PAS: Alternative Operator Steps Forward


22.March, Washington DC – M4 Capital Group, which “[specializes] in the rail asset and infrastructure financing and investment” {LinkedIn}, has filed an “ALTERNATIVE PURCHASE AND OPERATION PLAN” to acquire the Conn River Line, and operate it as the Connecticut River Railroad. M4’s filing seizes upon the many expressed concerns about the potential anticompetitive effects of a GWI-operated Pan Am Southern (as distinct from the other Pan Am “Eastern” assets operated as Pan Am Railways).

An initial flurry of objections on the basis of anticompetitive concerns was filed the week of 14.March (see PAR SALE: Objections Pick Up Steam), and others have posted this week in response to the APPLICATION, and to CSX’s 18.March REPLY (see CSX: The Empire Writes Back).

Still clear as mud

Despite responses from CSX, GWI/B&E), and NS affirming the “clearly pro-competitive” character of the AGREEMENT/PEITITION, a growing number of voices, including the entire Massachusetts Congressional Delegation (301787.pdf), continue to express significant concerns about the proposed Transaction. Applicants’ and Petitioners’ assertions that competition will not be harmed by virtue of unspecific and unverifiable actions they will voluntarily take, have not convinced many that the 2-to-1 reduction in competitive service is a good idea.

The anticompetitiveness Objectors have all asked the Board to either reject the Application, or reclassify it as a “significant” transaction. Only M4’s ALTERNATIVE attempts to break the logjam, and allow the Transaction to proceed more-or-less as proposed. Many stakeholders, including some of the Objectors, have stated that apart from the PAS-VRS sticking point, they support CSX acquiring Pan Am Systems.

Daniel M. Bigda, M4 Capital Group Senior Partner, writes that the ALTERNATIVE “… is based on many years of having worked with the [region’s] railroads … .” Bigda adds that, “The proposed [Transaction] is a brilliant move and shows the forward thinking of the CSX Railroad and its people to extend its reach northeast to the upper New England region and into eastern Canada. The STB should allow this part of the [APPLICATION].”

Nonetheless, M4 subscribes to the anticompetitive concerns relating to PAS as it the Transaction is currently presented: That GWI/B&E will gain full control of the shared Conn River line Between White River Jct. VT and Springfield MA, and that shippers will lose their existing effective choice between two carriers.

What everyone is afraid of

The redundant north-south rail lines extend from White River Junction, VT, through Claremont and Walpole, NH, back into Vermont and south to Greenfield and Springfield, MA as well as various branch lines in CT. The traffic that runs on these lines could easily be routed across one or two of the three lines that the B&E and other owned G&W properties will operate – thus, potentially leaving out a rail line that might be significant for another railroads or business’s survival.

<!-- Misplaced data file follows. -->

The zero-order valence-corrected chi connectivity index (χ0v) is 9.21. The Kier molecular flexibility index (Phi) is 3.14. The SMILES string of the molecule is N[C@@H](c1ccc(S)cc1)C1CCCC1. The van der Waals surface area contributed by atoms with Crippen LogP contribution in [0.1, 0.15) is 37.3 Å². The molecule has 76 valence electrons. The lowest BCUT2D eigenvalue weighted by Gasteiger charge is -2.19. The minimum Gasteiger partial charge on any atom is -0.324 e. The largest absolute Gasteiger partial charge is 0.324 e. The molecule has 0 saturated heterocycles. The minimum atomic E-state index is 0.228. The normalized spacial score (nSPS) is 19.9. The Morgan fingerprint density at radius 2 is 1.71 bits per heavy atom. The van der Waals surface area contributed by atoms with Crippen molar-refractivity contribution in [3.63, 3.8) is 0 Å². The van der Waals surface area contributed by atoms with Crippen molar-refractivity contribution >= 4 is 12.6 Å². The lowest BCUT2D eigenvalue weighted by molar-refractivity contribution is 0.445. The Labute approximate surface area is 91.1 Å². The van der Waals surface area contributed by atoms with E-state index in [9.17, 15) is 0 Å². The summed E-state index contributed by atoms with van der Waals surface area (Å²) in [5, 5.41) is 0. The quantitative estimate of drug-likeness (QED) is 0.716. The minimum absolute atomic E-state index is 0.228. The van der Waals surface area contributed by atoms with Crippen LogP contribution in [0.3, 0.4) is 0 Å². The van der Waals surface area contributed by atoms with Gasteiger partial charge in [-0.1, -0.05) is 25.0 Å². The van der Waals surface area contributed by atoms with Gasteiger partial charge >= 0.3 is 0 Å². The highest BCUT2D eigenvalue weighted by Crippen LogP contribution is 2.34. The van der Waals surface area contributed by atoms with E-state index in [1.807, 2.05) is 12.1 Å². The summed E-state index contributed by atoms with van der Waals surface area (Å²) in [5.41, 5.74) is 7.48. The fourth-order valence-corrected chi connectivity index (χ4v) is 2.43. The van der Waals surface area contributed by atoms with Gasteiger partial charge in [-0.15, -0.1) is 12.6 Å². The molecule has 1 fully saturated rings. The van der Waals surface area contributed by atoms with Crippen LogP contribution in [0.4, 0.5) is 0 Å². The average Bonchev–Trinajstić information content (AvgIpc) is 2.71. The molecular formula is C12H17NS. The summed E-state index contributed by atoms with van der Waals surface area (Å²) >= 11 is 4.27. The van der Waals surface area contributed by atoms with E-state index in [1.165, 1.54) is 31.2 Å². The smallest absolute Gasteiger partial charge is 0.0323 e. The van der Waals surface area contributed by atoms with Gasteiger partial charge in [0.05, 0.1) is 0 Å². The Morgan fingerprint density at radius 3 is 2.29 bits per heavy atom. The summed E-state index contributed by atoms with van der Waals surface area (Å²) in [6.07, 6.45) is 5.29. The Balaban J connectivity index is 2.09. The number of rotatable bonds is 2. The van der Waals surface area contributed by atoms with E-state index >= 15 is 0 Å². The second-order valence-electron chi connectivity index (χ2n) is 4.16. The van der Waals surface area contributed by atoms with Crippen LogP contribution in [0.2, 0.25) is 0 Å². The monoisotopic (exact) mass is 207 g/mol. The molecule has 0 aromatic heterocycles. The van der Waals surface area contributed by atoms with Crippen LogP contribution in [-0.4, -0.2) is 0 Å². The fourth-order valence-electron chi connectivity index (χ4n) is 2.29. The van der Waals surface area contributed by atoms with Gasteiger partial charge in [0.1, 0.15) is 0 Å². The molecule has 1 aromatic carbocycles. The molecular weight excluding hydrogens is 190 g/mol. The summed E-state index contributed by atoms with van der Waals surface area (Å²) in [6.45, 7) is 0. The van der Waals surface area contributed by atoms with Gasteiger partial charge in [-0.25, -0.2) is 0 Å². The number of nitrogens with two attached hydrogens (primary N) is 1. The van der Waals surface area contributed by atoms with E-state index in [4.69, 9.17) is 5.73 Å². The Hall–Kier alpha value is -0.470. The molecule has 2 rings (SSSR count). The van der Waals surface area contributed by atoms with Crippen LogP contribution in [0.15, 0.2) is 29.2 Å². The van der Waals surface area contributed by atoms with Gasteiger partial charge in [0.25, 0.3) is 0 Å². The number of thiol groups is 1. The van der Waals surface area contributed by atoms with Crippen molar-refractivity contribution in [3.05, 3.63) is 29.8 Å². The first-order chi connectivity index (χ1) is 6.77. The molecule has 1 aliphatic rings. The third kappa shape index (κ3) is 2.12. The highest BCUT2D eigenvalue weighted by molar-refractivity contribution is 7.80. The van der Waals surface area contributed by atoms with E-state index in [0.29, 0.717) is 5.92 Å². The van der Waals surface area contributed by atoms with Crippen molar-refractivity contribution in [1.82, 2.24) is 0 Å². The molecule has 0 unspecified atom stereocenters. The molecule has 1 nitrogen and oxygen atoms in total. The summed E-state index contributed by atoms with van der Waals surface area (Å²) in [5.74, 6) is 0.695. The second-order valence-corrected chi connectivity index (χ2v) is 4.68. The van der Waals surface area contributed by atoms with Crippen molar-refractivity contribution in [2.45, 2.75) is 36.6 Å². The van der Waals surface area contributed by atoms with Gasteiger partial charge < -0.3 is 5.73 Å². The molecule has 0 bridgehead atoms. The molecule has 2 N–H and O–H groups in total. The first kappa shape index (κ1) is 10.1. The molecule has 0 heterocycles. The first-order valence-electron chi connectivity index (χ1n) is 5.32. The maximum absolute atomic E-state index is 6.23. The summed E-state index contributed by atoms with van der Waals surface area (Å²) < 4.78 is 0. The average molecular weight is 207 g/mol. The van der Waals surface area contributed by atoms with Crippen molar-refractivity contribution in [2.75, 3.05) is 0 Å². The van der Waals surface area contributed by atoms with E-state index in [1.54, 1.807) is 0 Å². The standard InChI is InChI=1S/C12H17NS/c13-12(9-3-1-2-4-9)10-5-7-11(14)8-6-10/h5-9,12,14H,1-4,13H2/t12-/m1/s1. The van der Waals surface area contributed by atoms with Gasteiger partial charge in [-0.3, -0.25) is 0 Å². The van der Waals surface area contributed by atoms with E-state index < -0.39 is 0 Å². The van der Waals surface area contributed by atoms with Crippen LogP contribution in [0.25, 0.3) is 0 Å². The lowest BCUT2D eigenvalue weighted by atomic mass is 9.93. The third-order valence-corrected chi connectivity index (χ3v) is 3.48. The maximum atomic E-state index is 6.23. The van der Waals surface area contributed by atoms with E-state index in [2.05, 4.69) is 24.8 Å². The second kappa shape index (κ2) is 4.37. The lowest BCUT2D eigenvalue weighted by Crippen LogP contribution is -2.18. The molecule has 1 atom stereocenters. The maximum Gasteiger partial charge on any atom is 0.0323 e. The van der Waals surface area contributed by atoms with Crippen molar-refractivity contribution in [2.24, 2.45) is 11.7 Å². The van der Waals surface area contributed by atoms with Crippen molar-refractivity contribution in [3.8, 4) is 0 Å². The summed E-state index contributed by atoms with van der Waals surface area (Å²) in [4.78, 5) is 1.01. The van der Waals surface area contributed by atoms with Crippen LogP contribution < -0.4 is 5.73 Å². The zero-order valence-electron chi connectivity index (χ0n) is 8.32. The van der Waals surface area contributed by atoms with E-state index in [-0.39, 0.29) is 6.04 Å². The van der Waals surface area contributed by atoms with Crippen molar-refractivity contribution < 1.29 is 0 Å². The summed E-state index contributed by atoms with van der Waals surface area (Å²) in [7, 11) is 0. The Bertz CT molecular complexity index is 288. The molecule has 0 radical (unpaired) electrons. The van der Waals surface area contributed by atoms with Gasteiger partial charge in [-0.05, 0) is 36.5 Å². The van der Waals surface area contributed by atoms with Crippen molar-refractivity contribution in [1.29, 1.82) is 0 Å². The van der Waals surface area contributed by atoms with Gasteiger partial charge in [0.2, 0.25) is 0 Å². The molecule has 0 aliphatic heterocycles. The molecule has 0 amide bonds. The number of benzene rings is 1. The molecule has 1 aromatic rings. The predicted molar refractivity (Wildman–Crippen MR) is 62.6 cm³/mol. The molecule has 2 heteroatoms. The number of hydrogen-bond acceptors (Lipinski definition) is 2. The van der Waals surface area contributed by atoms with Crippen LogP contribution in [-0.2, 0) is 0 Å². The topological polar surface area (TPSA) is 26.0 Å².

GWI owns significant rail lines already in the New England area: The P&W (Providence & Worcester RR) which is all eastern Connecticut’s and Rhode Island’s freight rail lines; NECR (New England Central RR) running from St. Albans VT through New London CT; and CSOR (Connecticut Southern RR) which also operates on the Conn River Lines that GWI/B&E is petitioning to operate on behalf of PAS. As the APPLICATION stands, the Conn River line will solely be controlled by GWI railroads. Shippers may appreciate the convenience of single family billing and relationships, which VRS cannot emulate.

Connecticut shippers would suffer the most adverse affects, by having only GWI to work with. With the exception to the Housatonic Railroad in northwestern Connecticut, there would be no competition. As of right now, PAS is the only alternative railroad and Pan Am already shares the Conn River rail line with GWI’s CSRR between Springfield MA and  New Haven CT.

New railroad proposed

M4 Capital’s proposal to establish the Connecticut River Railroad (or the “Conn River” for short), between White River Jct. and New Haven. The ALTERNATIVE asserts that, “… this is the best scenario for rail shippers, employees and all involved. CSX gets to Canada (via Pan Am Railways) as proposed, and the rail lines in Central Massachusetts, Connecticut, and Vermont preserve competition for the shippers.”

Two ways to skin the cat

The ALTERNATIVE actually presents two proposals to retain competition on the north-south Conn River line. The first involves M4 Capital “and its financiers” establishing Conn River Railroad ownership between WRJ and Springfield and on the , with rights on CSOR between Springfield and New Haven[and associated properties including the Derby line in CT, and East Deerfield Rail Yard, and] the resources to provide competition. Ownership of East Deerfield Yard would be vital for Conn River Railroad to properly serve the lines and maintain equipment.  M4 claims that their control would also preserve jobs at the Deerfield Railyard, which are at risk under the proposed Transaction.

A secondary alternative proposed gives the NECR have trackage rights and the marketing ability down the Conn River Rail Line from Northfield, MA to New Haven, CT to ensure competition is promoted with this current filing. In this iteration of the alternative the NECR would receive the ownership and the operation of all the Deerfield Rail Yards with rights east to Millers Falls and the interchange there.

The second version is to give G&W a link between their NECR and CSO properties that they would have been able to utilize under the proposed B&E operation of PAS.